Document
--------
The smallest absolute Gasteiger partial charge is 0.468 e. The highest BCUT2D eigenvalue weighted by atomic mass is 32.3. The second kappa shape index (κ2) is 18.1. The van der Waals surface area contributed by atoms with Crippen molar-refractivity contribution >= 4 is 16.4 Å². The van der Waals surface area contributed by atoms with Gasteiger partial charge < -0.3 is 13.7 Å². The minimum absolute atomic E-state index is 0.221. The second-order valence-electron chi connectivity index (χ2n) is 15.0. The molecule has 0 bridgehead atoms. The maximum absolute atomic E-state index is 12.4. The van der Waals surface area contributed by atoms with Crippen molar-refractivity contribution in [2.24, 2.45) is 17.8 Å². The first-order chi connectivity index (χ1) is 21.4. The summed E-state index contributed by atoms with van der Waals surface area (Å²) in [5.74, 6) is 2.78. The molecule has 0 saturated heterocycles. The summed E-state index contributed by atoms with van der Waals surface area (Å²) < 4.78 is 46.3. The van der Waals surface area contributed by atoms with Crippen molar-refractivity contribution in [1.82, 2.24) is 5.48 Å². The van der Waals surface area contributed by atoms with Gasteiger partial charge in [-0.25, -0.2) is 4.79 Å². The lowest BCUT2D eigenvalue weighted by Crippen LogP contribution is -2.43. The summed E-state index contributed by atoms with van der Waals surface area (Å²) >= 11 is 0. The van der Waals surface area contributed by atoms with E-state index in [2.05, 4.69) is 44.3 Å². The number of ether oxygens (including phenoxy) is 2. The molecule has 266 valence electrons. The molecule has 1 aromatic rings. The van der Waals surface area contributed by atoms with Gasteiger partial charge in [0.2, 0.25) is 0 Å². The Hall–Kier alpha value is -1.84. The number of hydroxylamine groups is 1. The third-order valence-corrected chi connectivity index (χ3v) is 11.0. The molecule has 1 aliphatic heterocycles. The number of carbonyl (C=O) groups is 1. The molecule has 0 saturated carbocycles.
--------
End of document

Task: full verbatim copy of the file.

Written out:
The smallest absolute Gasteiger partial charge is 0.468 e. The highest BCUT2D eigenvalue weighted by atomic mass is 32.3. The second kappa shape index (κ2) is 18.1. The van der Waals surface area contributed by atoms with Crippen molar-refractivity contribution >= 4 is 16.4 Å². The van der Waals surface area contributed by atoms with Gasteiger partial charge < -0.3 is 13.7 Å². The minimum absolute atomic E-state index is 0.221. The second-order valence-electron chi connectivity index (χ2n) is 15.0. The molecule has 0 bridgehead atoms. The maximum absolute atomic E-state index is 12.4. The van der Waals surface area contributed by atoms with Crippen molar-refractivity contribution in [2.24, 2.45) is 17.8 Å². The first-order chi connectivity index (χ1) is 21.4. The summed E-state index contributed by atoms with van der Waals surface area (Å²) in [5.74, 6) is 2.78. The molecule has 0 saturated heterocycles. The summed E-state index contributed by atoms with van der Waals surface area (Å²) < 4.78 is 46.3. The van der Waals surface area contributed by atoms with Crippen molar-refractivity contribution in [1.82, 2.24) is 5.48 Å². The van der Waals surface area contributed by atoms with Gasteiger partial charge in [-0.25, -0.2) is 4.79 Å². The lowest BCUT2D eigenvalue weighted by Crippen LogP contribution is -2.43. The summed E-state index contributed by atoms with van der Waals surface area (Å²) >= 11 is 0. The van der Waals surface area contributed by atoms with E-state index in [2.05, 4.69) is 44.3 Å². The number of ether oxygens (including phenoxy) is 2. The molecule has 266 valence electrons. The molecule has 1 aromatic rings. The van der Waals surface area contributed by atoms with Gasteiger partial charge in [0.2, 0.25) is 0 Å². The Hall–Kier alpha value is -1.84. The number of hydroxylamine groups is 1. The third-order valence-corrected chi connectivity index (χ3v) is 11.0. The molecule has 1 aliphatic heterocycles. The number of carbonyl (C=O) groups is 1. The molecule has 0 saturated carbocycles.